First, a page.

Country living: A first-timer’s guide to buying on the backroads
So, you're buying in the country for the first time: congratulations! Moving out of the city can be one of the most rewarding decisions you'll ever make – especially now that many of us can work from home.
But rural and waterfront properties come with unique challenges, and without the right help you could end up with a lemon.
Here are our top five tips to consider before you sign on the dotted line.
1. LOCATION, LOCATION, LOCATION: Map your property at www.rvca.ca or request a formal property inquiry. If you only do one thing before you buy, this is it! This can tell you if your dream home is located in the floodplain or a municipal drinking water vulnerable area, near a regulated stream or wetland, or has unstable slopes.
Under laws like the Conservation Authorities Act, the Planning Act, the Clean Water Act and the Ontario Building Code, any of those designations could determine how, where or even if you can renovate, rebuild or add to the property.
Without this heads-up, your country castle dreams could be dashed - or at least diminished.
2. ENLIST THE LOCALS: Team up with a rural real estate agent who knows the area. Using your bestie's agent from downtown Ottawa may not get you very far when you're buying property in Rideau Lakes, Perth or Frontenac. If you can, spend time talking to the locals: they'll give you the low-down on how things work in the community – and tip you off about any ongoing issues.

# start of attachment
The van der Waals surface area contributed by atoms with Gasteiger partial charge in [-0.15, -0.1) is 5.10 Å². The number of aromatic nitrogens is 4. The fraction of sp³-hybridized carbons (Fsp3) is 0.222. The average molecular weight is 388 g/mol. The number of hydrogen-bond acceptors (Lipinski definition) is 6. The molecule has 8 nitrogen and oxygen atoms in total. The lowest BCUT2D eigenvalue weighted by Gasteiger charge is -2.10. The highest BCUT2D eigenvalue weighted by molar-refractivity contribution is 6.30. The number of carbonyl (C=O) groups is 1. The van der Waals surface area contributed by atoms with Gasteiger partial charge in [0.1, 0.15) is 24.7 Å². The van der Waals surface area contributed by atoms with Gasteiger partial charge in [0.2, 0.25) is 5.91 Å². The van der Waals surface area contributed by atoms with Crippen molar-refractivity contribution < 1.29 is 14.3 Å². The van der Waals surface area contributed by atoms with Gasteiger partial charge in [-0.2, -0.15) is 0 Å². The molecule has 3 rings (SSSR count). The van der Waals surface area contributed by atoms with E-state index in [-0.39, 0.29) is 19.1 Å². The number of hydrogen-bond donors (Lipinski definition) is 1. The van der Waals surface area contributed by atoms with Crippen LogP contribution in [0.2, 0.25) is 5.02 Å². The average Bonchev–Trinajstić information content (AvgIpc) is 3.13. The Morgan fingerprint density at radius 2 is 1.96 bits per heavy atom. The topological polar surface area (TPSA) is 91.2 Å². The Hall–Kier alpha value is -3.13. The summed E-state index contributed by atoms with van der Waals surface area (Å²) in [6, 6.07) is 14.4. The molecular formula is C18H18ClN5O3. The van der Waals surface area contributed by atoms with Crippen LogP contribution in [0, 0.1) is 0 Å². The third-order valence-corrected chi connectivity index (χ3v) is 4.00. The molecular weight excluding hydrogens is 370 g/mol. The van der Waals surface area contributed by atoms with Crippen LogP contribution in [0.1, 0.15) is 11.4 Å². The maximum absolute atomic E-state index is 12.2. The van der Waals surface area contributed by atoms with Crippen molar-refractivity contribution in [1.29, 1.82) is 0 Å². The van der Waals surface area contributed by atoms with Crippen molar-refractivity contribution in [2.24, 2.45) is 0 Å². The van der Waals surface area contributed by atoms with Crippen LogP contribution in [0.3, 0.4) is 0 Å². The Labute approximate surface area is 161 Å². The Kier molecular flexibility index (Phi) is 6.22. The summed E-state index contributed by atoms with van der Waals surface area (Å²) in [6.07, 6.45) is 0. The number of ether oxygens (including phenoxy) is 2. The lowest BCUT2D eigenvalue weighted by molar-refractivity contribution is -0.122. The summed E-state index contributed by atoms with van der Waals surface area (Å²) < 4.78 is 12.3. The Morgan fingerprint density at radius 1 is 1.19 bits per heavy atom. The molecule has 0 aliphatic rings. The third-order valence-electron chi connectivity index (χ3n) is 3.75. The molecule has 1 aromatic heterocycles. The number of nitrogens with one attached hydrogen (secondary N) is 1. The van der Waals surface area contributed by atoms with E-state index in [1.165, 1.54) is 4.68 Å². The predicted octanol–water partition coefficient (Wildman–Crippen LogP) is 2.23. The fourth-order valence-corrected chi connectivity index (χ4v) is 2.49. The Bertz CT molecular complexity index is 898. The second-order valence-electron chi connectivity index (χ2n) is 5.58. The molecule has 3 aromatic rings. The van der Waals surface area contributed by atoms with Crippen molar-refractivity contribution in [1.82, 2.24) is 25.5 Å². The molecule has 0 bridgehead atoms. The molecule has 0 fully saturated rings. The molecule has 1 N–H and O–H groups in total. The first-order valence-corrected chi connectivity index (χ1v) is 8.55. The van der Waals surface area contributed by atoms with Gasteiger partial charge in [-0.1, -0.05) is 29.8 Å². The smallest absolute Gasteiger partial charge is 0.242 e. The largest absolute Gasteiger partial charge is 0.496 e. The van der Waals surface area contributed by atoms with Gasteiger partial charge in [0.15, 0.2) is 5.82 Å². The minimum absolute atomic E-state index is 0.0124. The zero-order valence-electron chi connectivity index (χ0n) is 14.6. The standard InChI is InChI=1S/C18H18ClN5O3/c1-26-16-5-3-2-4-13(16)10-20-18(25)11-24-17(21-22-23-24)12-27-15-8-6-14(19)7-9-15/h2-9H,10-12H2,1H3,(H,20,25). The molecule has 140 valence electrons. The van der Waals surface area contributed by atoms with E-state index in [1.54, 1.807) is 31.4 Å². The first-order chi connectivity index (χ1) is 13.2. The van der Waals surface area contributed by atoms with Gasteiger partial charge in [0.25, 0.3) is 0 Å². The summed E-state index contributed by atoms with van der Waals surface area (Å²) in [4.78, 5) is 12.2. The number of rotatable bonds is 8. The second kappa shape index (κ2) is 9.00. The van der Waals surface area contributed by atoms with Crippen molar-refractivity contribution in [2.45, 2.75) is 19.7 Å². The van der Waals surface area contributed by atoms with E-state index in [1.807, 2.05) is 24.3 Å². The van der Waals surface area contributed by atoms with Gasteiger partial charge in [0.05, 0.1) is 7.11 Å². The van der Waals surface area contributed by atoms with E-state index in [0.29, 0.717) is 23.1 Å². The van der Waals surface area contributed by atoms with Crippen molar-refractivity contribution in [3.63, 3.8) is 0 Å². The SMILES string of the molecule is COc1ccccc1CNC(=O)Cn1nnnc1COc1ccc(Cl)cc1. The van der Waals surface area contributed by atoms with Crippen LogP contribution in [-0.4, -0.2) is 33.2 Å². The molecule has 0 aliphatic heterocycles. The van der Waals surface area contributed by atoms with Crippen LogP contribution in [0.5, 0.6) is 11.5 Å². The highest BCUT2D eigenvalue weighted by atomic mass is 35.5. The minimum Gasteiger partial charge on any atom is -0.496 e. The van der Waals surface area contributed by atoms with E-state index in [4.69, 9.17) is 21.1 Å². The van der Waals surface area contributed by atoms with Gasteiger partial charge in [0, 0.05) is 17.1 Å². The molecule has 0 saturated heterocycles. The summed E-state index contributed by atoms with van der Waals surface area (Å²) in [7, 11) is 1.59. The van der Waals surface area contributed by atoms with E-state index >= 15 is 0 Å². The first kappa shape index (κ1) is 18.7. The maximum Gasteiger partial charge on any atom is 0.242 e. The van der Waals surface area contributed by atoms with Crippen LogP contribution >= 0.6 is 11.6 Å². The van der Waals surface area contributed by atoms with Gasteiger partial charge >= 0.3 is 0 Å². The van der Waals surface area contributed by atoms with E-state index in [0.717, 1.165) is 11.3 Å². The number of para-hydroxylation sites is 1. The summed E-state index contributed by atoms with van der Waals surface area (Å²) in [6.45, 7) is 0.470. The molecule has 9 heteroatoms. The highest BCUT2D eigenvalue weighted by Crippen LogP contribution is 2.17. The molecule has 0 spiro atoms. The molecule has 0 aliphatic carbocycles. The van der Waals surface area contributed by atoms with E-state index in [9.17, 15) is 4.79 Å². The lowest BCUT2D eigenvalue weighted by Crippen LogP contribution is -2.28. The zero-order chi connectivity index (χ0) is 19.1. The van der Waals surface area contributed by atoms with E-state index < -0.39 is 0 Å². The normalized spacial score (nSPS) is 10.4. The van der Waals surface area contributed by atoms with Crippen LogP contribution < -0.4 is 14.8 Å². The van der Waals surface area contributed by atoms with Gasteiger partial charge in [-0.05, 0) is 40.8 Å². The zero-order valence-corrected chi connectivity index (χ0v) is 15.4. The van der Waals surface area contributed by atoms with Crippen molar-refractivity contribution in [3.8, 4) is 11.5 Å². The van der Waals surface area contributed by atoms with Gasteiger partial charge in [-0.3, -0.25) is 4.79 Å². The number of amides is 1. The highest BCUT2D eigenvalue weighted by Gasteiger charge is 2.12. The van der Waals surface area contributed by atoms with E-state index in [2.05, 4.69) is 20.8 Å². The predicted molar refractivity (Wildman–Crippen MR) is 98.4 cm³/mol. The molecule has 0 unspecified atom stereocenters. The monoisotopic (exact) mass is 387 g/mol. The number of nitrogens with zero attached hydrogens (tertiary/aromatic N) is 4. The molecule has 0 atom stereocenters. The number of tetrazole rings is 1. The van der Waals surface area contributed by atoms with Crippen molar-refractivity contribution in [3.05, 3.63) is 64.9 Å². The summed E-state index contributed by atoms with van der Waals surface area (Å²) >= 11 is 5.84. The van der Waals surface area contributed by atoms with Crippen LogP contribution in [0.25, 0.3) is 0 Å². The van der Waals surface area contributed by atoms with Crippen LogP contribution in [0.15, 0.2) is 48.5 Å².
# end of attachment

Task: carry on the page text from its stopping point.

3. THE SCOOP ON POOP: Before you buy, research how septic systems work and your maintenance responsibilities under the Ontario Building Code. Most rural properties have private septic systems or tertiary treatment units. Depending on your set-up, you may face strict maintenance requirements. You may also find yourself limited when building a deck or pool, as there are setback requirements you'll have to follow.
Ask for detailed maintenance records from the seller or ask your conservation authority or health unit when the system was last replaced, inspected and maintained. Keep in mind, if you plan on rebuilding or renovating, your septic must be assessed to see if it's big enough for the new space. Depending on what you're planning, a septic replacement could cost up to $40,000.
4. WELL, WELL, WELL: Most rural properties have private wells on site instead of municipal water. Wells come with their own maintenance and testing needs, and sometimes they must be re-drilled or decommissioned if they have persistent water quality issues. Ask lots of questions about water quality issues in the area, whether the property is part of a Source Water Protection zone and if the property's private well has had any problems. Ask for detailed maintenance and testing records from the seller and consider getting the water tested before you buy.
5. HOME IMPROVEMENTS: Keep in mind that grants, subsidies and other financial incentives are often available to help you enhance your new property. RVCA's tree planting and shoreline naturalization projects can add shade or reduce runoff, while our Rural Clean Water Grants can help you deal with drainage issues, well and septic upgrades, and more.